Full Python + Pandas + Sentiment analysis Playlist: http://www.youtube.com/watch?v=0ySdEYUONz0&list=PLQVvvaa0QuDdktuSQRsofoGxC2PTSdsi7&feature=share This video tutorial is dedicated to teaching the basics of using Pandas with Python. In this example we grab stock prices from Yahoo Finance, learn how to access specific columns, how to modify columns, add columns, delete columns, and perform basic math on them. This series uses python with Pandas for data analysis. Our data set will be a database dump from Sentdex.com sentiment analysis, containing about 600 stocks, mostly S&P 500 stocks. Pandas is used to work with our data quickly and efficiently. The ideas of Pandas is to act as a sort of framework for quickly analyzing data and modeling it. Sentiment Analysis data: http://sentdex.com/downloads/stocks_sentdex.csv.gz Matplotlib Styles video: https://www.youtube.com/watch?v=WmhdQdx8Gjo Python Module downloads: (Get all of the listed dependencies, or at least the major ones like NumPy, Dateutils, Matplotlib, ) http://www.lfd.uci.edu/~gohlke/pythonlibs/#pandas https://www.python.org/downloads/ http://matplotlib.org/downloads.html http://www.numpy.org/ http://seaofbtc.com http://sentdex.com http://hkinsley.com https://twitter.com/sentdex Bitcoin donations: 1GV7srgR4NJx4vrk7avCmmVQQrqmv87ty6
Views: 14086 sentdex
Sentiment analysis has been for long poster boy problem of NLP and has attracted a lot of research. However, despite so much work in this sub area, most sentiment analysis models fail miserably in handling sarcasm. Rise in usage of sentiment models for analysis social data has only exposed this gap further. Owing to the subtilty of language involved, sarcasm detection is a hard problem. Most attempts at sarcasm detection still depend on hand crafted features which are dataset specific. In this talk we see some of the very recent attempts to leverage recent advances in NLP for building generic models for sarcasm detection. Key take aways: + Challenges in sarcasm detection + Deep dive into a end to end solution using DL to build generic models for sarcasm detection + Short comings and road forward Anuj is currently working as Independent Researcher. In past he was Director - Machine Learning at Huawei Technologies. He has headed ML efforts at a bunch of organizations. Prior to that, he dropped out of Phd to work with startups, completed his master’s with a specialization in theoretical computer science. Speaker at various forums like Anthill, Nvidia forums, PyData, Fifth Elephant, ICDCN, PODC. More about him - https://www.linkedin.com/in/anuj-gupta-15585792/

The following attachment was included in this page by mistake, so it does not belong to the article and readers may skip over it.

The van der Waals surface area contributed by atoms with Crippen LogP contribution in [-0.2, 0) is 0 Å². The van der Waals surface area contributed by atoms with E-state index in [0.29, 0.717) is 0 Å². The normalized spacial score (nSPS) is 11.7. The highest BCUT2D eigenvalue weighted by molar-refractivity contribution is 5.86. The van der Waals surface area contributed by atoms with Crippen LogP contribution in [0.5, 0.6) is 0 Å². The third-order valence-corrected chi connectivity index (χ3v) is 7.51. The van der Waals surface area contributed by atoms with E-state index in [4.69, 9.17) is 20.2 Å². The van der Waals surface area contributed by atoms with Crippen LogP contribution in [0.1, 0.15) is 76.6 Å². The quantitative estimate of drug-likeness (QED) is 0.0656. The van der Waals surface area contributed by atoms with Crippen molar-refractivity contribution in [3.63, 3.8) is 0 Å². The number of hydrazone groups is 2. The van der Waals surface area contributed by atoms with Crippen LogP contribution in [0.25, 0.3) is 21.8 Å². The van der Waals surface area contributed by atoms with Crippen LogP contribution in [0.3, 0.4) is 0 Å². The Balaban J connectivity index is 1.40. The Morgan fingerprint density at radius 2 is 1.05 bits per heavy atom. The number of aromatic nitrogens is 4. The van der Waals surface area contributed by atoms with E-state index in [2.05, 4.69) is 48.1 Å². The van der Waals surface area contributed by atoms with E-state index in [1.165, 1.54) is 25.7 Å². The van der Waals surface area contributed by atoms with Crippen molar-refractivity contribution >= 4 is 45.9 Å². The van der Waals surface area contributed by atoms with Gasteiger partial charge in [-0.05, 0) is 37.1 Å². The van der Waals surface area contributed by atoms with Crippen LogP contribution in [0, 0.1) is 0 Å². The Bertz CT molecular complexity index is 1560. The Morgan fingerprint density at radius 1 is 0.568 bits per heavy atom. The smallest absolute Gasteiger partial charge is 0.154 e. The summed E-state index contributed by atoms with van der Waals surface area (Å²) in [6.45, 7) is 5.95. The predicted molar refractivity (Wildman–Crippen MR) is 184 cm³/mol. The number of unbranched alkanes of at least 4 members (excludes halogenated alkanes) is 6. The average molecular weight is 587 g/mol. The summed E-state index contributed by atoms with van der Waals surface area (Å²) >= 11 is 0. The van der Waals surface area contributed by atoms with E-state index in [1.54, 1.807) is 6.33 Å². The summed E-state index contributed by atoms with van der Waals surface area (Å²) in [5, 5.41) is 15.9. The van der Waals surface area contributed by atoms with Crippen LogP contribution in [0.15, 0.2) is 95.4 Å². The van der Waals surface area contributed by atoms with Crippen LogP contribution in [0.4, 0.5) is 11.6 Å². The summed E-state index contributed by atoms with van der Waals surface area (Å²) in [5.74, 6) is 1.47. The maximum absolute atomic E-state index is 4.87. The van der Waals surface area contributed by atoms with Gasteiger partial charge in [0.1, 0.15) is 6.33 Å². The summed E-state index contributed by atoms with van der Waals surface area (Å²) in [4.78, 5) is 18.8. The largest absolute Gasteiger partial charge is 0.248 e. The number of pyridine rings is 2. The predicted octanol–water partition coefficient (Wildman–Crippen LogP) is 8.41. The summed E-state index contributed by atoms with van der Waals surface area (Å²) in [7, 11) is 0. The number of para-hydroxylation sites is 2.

Views: 538 HasGeek TV
This tutorial video covers how to do real-time analysis alongside your streaming Twitter API v1.1 feed. In this case, for example, we use the Sentdex Sentiment Analysis API, http://sentdex.com/sentiment-analysis-api/, though you can use ANY API like this, or just your own custom function too. If you don't already have a twitter stream set up, here is some sample code and tutorial video for it: http://sentdex.com/sentiment-analysisbig-data-and-python-tutorials-algorithmic-trading/how-to-use-the-twitter-api-1-1-to-stream-tweets-in-python/ Sentdex.com Facebook.com/sentdex Twitter.com/sentdex
Views: 71127 sentdex